MARTINIQUE, French West Indies — Had enough of those impersonal, multistory hotels on your holiday getaways? If so, and if you're coming here, contact the Martinique Tourist Office. It publishes a guide to smaller hotels as part of what they call the "Relais Creoles."
Many of the small Relais, or stopover inns, are family owned. Some may be fairly large, but all have been chosen for their charm. A visitor feels comfortable striking up conversations with other guests or locals who happen by for drinks or dinner. Most of the Relais inns in the smaller villages outside of Fort de France, the administrative capital, are on beautiful beachfronts ($45-$100 double).
A year-round water temperature of 78 degrees invites moonlight swims, tempting even the most water-shy to put on mask, fins and snorkel to view the beautiful life on rocks and ledges.
For the beginner wishing to learn how to scuba, dive clubs such as Dominique Tempie's Tropicasub at the Hotel Casino La Bateliere offer free pool lessons. For the experienced diver the clubs offer escorted tours of nearby reefs. Advanced divers with a yen for history will drive to St. Pierre toward the north of the island. There Mt. Pelee erupted in 1902, spilling volcanic ash over the city and annihilating its 30,000 inhabitants in seconds.
Explorer of Sunken Ships
Every serious diver will look up St. Pierre's Michel Metery at the Carib Scuba Club. The author of a book about the volcanic eruption and consequent maritime disaster, Metery has explored the many ships that sank when the disaster struck.
Things are quite informal and easygoing. Michel and his club's instructor, Jacky Imbert, take divers to explore the remnants of 13 ships sunk in St. Pierre Bay. Non-divers are often welcomed aboard the dive boat at no charge, space available, and most often the cordial invitation leads to new friendships and information shared about hikes up to Mt. Pelee and among the ruins of St. Pierre, still preserved, excavated after the eruption.
A small museum at St. Pierre provides a history of the volcano, with artifacts recovered from the ruins. St. Pierre is the 20th Century's Pompeii.
Farther north the fishing town of Precheur offers tourists a view of Martinique's Marins Precheurs , the fishermen who cast their nets offshore. If a visitor is lucky he may share a meal of small mackerel rolled in flour and fried in oil with a wonderful crispy taste. The entree is usually a fish soup, called a blaff, made with the catch of the day, spiced, and, for the seafood fancier, tasting as a fisherman's meal might taste: hot, filling, a delicious way to share the fraternity of a welcoming people.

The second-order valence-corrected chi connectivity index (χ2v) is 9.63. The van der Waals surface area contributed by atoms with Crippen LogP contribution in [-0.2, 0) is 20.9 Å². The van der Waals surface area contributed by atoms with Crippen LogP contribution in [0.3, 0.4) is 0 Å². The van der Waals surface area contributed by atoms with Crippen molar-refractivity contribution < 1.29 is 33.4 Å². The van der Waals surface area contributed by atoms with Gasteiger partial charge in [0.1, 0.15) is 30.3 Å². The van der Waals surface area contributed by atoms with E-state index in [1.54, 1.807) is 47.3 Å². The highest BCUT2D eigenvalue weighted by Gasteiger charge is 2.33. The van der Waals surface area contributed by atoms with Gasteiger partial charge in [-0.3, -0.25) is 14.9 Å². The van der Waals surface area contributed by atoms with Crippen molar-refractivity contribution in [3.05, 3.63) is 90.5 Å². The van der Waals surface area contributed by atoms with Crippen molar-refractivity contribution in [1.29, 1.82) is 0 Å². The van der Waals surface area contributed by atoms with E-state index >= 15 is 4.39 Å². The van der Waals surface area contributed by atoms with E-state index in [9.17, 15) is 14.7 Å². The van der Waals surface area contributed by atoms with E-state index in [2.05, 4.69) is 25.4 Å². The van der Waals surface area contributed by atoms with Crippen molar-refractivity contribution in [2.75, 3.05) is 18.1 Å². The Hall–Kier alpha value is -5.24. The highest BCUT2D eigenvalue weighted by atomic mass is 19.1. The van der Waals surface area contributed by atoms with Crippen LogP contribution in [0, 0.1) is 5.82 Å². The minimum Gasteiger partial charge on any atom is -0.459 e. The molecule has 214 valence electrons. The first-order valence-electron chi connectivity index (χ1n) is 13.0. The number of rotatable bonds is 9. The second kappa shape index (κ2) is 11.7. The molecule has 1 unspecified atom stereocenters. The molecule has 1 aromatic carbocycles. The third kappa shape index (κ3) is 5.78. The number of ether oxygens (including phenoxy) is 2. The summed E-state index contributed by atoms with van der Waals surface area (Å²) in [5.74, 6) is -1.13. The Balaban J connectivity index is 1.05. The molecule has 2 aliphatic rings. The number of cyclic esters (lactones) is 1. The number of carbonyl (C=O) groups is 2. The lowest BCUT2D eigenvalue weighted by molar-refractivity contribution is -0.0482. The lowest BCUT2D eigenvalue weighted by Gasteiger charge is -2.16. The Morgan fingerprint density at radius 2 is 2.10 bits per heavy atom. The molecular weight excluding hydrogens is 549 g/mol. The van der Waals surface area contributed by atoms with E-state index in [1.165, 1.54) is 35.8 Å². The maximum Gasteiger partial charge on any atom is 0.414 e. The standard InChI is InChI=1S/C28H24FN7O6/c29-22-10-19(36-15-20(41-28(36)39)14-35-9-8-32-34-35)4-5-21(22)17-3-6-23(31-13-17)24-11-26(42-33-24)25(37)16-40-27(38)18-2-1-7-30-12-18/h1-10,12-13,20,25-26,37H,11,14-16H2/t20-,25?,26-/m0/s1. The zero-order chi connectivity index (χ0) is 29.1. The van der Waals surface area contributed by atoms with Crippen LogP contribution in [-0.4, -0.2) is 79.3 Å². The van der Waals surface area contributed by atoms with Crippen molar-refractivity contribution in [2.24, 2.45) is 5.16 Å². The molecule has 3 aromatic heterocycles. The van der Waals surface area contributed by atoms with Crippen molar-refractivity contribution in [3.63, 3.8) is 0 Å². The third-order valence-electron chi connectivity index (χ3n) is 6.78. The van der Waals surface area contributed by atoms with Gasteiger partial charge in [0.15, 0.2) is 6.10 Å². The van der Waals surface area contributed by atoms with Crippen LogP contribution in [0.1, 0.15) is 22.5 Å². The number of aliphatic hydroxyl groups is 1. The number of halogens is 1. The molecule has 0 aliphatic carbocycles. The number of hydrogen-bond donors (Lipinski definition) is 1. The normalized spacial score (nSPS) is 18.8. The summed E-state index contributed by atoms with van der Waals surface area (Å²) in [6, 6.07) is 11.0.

A short drive north from Precheur along the seacoast or a few minutes by boat, a rental easily arranged with any fisherman, takes one to the offshore rock island of La Perle. Pearl Island offers one of the most beautiful underwater areas in the world. Shallow submerged rocks teem with life for snorkelers, and magnificent gorgonian sea fans provide a backdrop for divers and underwater photographers.
No visit to Martinque is complete without a trip to the Atlantic Ocean coast and its magnificent deserted beaches and stunning cliffs. The water is rougher on the Atlantic coast, but tranquil bays and protected coves abound along the tongue of land that extends from the village of Havre de la Trinite, called Pointe de la Caravelle.
Continuing south along the Atlantic coast, one comes to the fishing village of Vauclin. It is a photographer's dream. Fishing nets are hung to dry in sheds and brightly painted boats are pulled up on the beach. Not far away, women sell fish and fruits at the street market facing the water.
Historic Diamond Rock
On the way to Diamant is a stunning cliff-side view of the historic rock that was captured, fortified and occupied from 1803 to 1805 by the British during the Napoleonic Wars with France. The 525-foot-high rock was named H.M.S. Diamond Rock by the English blockaders.
Swimmers on the sprawling beaches at Grande Anse du Diamant will feel a wonderful Robinson Crusoe sensation, as if lost in a world left to the adventurous to discover.
To really enjoy creole cooking, a visit to Le Calalou on the beach off the road from Diamant at Anse-a-l'Ane is a treat. Those poking around the waterfront in Fort de France, seeking classical French cuisine, can be assured of good food at the Crew restaurant.
Exploring Martinique is a tantalizing adventure that invites discovery. The magic of creole cooking and hospitality seasoned with a visit to a little piece of France in the sunshine, will leave a stunning memory.
The key to enjoying a Martinique holiday is preparation. Write in advance for free brochures and information. Plan time to discover surprises that await in small coastal villages and along trails that wind through tropical forests.
French West Indies Tourist Board, 610 Fifth Ave., New York 10020. Martinique Tourist Office, B.P. 520, 97206 Fort-de-France, Martinique, F.W.I.